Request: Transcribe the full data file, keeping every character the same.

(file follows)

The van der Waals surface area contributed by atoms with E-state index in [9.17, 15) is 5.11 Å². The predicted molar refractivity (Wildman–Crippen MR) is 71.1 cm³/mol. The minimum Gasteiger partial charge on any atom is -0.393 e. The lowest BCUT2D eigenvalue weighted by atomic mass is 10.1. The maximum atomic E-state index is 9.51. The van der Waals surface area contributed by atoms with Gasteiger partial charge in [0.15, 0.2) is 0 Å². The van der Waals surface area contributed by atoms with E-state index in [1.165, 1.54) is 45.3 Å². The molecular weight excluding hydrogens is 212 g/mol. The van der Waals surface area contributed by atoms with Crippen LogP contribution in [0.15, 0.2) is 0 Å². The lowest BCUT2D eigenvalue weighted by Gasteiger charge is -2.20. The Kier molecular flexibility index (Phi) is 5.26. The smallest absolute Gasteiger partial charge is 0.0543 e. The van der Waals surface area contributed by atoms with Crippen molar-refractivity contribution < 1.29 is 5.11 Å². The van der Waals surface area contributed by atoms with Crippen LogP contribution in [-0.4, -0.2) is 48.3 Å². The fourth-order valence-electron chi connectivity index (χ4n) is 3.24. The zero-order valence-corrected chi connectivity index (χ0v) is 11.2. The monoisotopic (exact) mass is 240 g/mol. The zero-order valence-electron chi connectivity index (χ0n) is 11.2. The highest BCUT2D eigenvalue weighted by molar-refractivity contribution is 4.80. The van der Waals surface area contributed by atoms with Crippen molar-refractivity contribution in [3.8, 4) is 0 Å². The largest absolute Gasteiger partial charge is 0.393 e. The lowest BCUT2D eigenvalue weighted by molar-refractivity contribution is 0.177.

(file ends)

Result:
The van der Waals surface area contributed by atoms with E-state index in [9.17, 15) is 5.11 Å². The predicted molar refractivity (Wildman–Crippen MR) is 71.1 cm³/mol. The minimum Gasteiger partial charge on any atom is -0.393 e. The lowest BCUT2D eigenvalue weighted by atomic mass is 10.1. The maximum atomic E-state index is 9.51. The van der Waals surface area contributed by atoms with Gasteiger partial charge in [0.15, 0.2) is 0 Å². The van der Waals surface area contributed by atoms with E-state index in [1.165, 1.54) is 45.3 Å². The molecular weight excluding hydrogens is 212 g/mol. The van der Waals surface area contributed by atoms with Crippen LogP contribution in [0.15, 0.2) is 0 Å². The lowest BCUT2D eigenvalue weighted by Gasteiger charge is -2.20. The Kier molecular flexibility index (Phi) is 5.26. The smallest absolute Gasteiger partial charge is 0.0543 e. The van der Waals surface area contributed by atoms with Crippen molar-refractivity contribution < 1.29 is 5.11 Å². The van der Waals surface area contributed by atoms with Crippen LogP contribution in [-0.4, -0.2) is 48.3 Å². The fourth-order valence-electron chi connectivity index (χ4n) is 3.24. The zero-order valence-corrected chi connectivity index (χ0v) is 11.2. The monoisotopic (exact) mass is 240 g/mol. The zero-order valence-electron chi connectivity index (χ0n) is 11.2. The highest BCUT2D eigenvalue weighted by molar-refractivity contribution is 4.80. The van der Waals surface area contributed by atoms with Crippen molar-refractivity contribution in [3.8, 4) is 0 Å². The largest absolute Gasteiger partial charge is 0.393 e. The lowest BCUT2D eigenvalue weighted by molar-refractivity contribution is 0.177.